My recommendation at first is to start small. Purchase a 24” roll to make your first couple of cages, then when you are comfortable with manipulating the wire you can make the decision whether of not you want to purchase and work with wider rolls of cage wire.
Fasteners (J-clips) and J-clip Pliers
If there is one item that you need to pony up the cash and buy, it is a good set of j-clip pliers. You can buy the cheap j-clip pliers sold at Tractor Supply and other retailers for about $9.00, but I guarantee you you will regret it, and I have had both the experience and the sore hands to prove it. The cheap pliers are thin wall pressed pliers that bend and have to be straightened often during the making of a single cage. In addition, because they are made from pressed metal, the thin handles cut into your hands when you have to apply pressure to the j-clip. I am sure my friend and author 'Steve Coyne' of the Texas Bunny Barn blog will attest to this statement as we have made many cages together for both rabbitry's using these cheap pliers before buying a set of heavy duty j-clip pliers for only about $9.00 more than the cheap ones (total $18.00 for heavy duty pliers).
The second problem with the cheap j-clip pliers is that I found that I had to use an additional pair of needle nose pliers to fully seat the j-clip. So you have to do twice the work which strains your hands even more. Bottom line the cheap pliers are not worth the money you will pay for them. You can buy, nice heavy duty j-clip pliers on-line via Amazon for about $18.00, or check with one of the many rabbit equipment suppliers. I bought the cheap pliers when I first got into raising rabbits because I did not know there was an option and that was all my local Tractor Supply carried. I had to learn on the fly so to speak, but now you will know that there are other options available. So just in case I haven't made myself clear, purchasing a good set of heavy duty j-clip pliers will make your cage building go so much faster and the experience will be more enjoyable.
As for j-clips, there seems to no consistency between manufacturers. I say this because over time, I have found at least three slightly different designs of j-clips. They all work, but the j-clips that I have found that work the best have a more flat 'J' angle. These j-clips however are of a heavier design than the ones I have found at my local Tractor Supply, and to be honest I could not crimp them on my cheap pliers. However they work extremely well in the heavy duty pliers. In addition, for best results I have to put a small crimp in the cheaper made 'Pet Lodge' brand of j-clips available form my local Tractor Supply with my needle nose pliers to get them to function properly in my heavy duty j-clip pliers. The bottom line, do not waste a lot of time searching for a particular type of j-clips, just buy them and be done with it, you may have to make some small adjustments to them to get them to work to your satisfaction, but it is no big deal.
I have never used C-clips (aka hog rings) or C-clip pliers (aka hog ring pliers) to make cages so I cannot really comment on their use and how effective they are, but I find no reason why they should not work quite well. In fact, some hot rings are galvanized steel so they should not rust like the cheaper j-clips will. Just to try the c-clips, I would have to buy all new gear, and I am simply not willing to do that at this time. The prices for the j-clips and the c-clips are about the same, however the pliers appear to be roughly 30 -50% more expensive.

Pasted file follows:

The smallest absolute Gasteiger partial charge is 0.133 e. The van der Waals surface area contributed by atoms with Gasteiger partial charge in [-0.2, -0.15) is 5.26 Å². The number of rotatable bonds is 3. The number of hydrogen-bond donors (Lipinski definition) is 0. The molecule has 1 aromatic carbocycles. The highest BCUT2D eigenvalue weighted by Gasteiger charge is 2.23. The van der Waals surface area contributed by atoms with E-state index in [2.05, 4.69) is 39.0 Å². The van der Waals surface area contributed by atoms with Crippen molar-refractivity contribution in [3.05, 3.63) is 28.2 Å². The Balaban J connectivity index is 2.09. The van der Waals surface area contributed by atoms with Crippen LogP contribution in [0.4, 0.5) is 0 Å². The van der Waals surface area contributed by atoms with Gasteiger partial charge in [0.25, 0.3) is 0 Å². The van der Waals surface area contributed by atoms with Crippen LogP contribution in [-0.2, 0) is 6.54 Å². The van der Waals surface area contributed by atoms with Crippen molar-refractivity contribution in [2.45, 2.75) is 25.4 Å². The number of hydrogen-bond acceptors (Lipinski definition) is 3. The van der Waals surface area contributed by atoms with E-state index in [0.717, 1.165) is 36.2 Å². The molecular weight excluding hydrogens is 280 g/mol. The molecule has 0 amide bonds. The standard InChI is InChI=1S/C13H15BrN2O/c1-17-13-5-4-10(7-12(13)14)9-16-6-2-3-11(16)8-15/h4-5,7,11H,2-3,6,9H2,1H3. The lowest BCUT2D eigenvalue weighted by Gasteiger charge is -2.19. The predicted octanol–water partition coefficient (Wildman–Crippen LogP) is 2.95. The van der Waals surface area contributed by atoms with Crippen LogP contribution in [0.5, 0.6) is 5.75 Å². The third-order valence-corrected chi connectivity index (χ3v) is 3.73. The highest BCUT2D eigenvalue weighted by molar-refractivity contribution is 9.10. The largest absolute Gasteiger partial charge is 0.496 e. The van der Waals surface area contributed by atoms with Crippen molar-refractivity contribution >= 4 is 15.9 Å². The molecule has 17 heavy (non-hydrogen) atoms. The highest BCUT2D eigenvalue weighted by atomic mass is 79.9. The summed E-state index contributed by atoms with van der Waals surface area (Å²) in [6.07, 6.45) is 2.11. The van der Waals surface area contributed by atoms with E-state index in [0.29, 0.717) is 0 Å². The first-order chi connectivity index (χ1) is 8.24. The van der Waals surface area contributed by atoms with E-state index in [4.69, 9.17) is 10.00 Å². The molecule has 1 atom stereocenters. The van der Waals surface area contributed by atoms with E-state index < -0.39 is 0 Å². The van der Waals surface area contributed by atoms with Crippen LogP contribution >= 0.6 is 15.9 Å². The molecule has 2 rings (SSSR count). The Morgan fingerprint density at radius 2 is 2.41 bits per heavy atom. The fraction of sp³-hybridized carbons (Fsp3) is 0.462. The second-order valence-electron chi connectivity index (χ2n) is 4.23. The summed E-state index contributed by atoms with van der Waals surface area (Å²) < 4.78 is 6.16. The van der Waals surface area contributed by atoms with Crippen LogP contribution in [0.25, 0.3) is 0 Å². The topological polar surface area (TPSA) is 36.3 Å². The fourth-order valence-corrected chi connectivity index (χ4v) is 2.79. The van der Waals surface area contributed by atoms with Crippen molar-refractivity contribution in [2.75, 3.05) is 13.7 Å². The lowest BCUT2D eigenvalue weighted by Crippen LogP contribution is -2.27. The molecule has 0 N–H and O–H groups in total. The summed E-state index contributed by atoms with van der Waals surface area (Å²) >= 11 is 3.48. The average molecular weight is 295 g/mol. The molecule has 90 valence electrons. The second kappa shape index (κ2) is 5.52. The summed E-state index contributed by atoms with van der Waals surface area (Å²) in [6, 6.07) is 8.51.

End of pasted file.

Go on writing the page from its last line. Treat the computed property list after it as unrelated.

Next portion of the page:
Galvanized steel wire whether 14 or 16 gauge is pretty strong stuff and you will need a good set of sharp wire cutters in order to cut your roll of cage wire to the proper size for assembly. When I first started raising rabbits I purchased a decent pair of 7-inch 'Kobalt' brand wire cutters from my local Lowe's for $8.98. If you have a good set of wire cutters, that's fantastic, if you have a cheap dull pair, either sharpen them or invest in a good pair. A good pair of wire cutters will save you time, hand fatigue and a lot of frustration.
Bench Grinder and or Dremel Moto-Tool (Optional)
I list these two items as optional, but for me they are an essential part of my cage making process. When cutting cage wire, you will discover that the wire cutters leave small, sharp burs on the edges of the wire that you cut. I use a bench grinder to remove the burs from the individual cage panels (see part 3, putting it all together) and my Dremel moto-tool to remove the burs from around the cage opening when I cut out my door openings.
If you do not have a bench grinder or Dremel moto-tool, then a standard metal file will do. It is a while lot more tedious process to use a manual file, but you have to use the tools you have. You do not have to grind the small burs totally flat, but you do want to smooth them enough so that you do not scratch or cut your hands and arms on the sharp edges when removing your rabbits from their cage.
Not everyone can build their own cages, nor do they want to, and that's OK. For me, I find I can save about 30 to 35% by building my own cages. In addition, by building my own cages, I have learned how to take them apart when necessary and do any maintenance needed to repair, reduce or expand a particular cage to meet my rabbitry's individual needs. As I mentioned earlier in this article, cage building is not hard, you just need to have the right equipment a proper workbench or table for the assembly of the cages.
Having a friend or spouse to lend a hand is an added bonus. As I have a shop and the space to make cages, my friend Steve Coyne often comes over and together we knock out cages for both our rabbitry's. Not only does it speed the process along and make it more efficient, it gives you plenty of time to socialize, talk rabbits, and generally just shoot the breeze. In part two of this series I will go through the process of how I make my cages. As always, we ask that if you find this information interesting that you please share it with your friends on Facebook and Google+. Don't forget to send us a friend request on Facebook and Google+. You can also subscribe to our blog so that you do not miss any of our new articles or our notices regarding new rabbit's that are for sale.
Other Related Articles On Our Blog:
Cage Building Part 2: Size and Placement Matter.
Cage Building Part 3: Putting It All Together.
Cage Building Part 3: Putting It All Together.